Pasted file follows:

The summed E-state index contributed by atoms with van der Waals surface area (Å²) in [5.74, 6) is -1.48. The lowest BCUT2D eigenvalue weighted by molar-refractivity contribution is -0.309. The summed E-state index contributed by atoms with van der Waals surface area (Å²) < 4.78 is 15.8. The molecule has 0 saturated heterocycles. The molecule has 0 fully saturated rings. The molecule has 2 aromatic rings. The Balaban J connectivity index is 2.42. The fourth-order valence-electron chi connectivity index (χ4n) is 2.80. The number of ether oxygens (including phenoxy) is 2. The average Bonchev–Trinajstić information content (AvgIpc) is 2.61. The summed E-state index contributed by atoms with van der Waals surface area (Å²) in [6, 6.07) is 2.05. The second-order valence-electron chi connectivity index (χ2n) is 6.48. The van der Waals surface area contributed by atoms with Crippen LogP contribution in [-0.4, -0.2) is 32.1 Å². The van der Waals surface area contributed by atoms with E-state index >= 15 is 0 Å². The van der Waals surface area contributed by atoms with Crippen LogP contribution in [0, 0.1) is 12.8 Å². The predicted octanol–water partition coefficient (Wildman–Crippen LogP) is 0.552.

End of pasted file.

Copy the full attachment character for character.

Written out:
The summed E-state index contributed by atoms with van der Waals surface area (Å²) in [5.74, 6) is -1.48. The lowest BCUT2D eigenvalue weighted by molar-refractivity contribution is -0.309. The summed E-state index contributed by atoms with van der Waals surface area (Å²) < 4.78 is 15.8. The molecule has 0 saturated heterocycles. The molecule has 0 fully saturated rings. The molecule has 2 aromatic rings. The Balaban J connectivity index is 2.42. The fourth-order valence-electron chi connectivity index (χ4n) is 2.80. The number of ether oxygens (including phenoxy) is 2. The average Bonchev–Trinajstić information content (AvgIpc) is 2.61. The summed E-state index contributed by atoms with van der Waals surface area (Å²) in [6, 6.07) is 2.05. The second-order valence-electron chi connectivity index (χ2n) is 6.48. The van der Waals surface area contributed by atoms with Crippen LogP contribution in [-0.4, -0.2) is 32.1 Å². The van der Waals surface area contributed by atoms with E-state index >= 15 is 0 Å². The van der Waals surface area contributed by atoms with Crippen LogP contribution in [0, 0.1) is 12.8 Å². The predicted octanol–water partition coefficient (Wildman–Crippen LogP) is 0.552.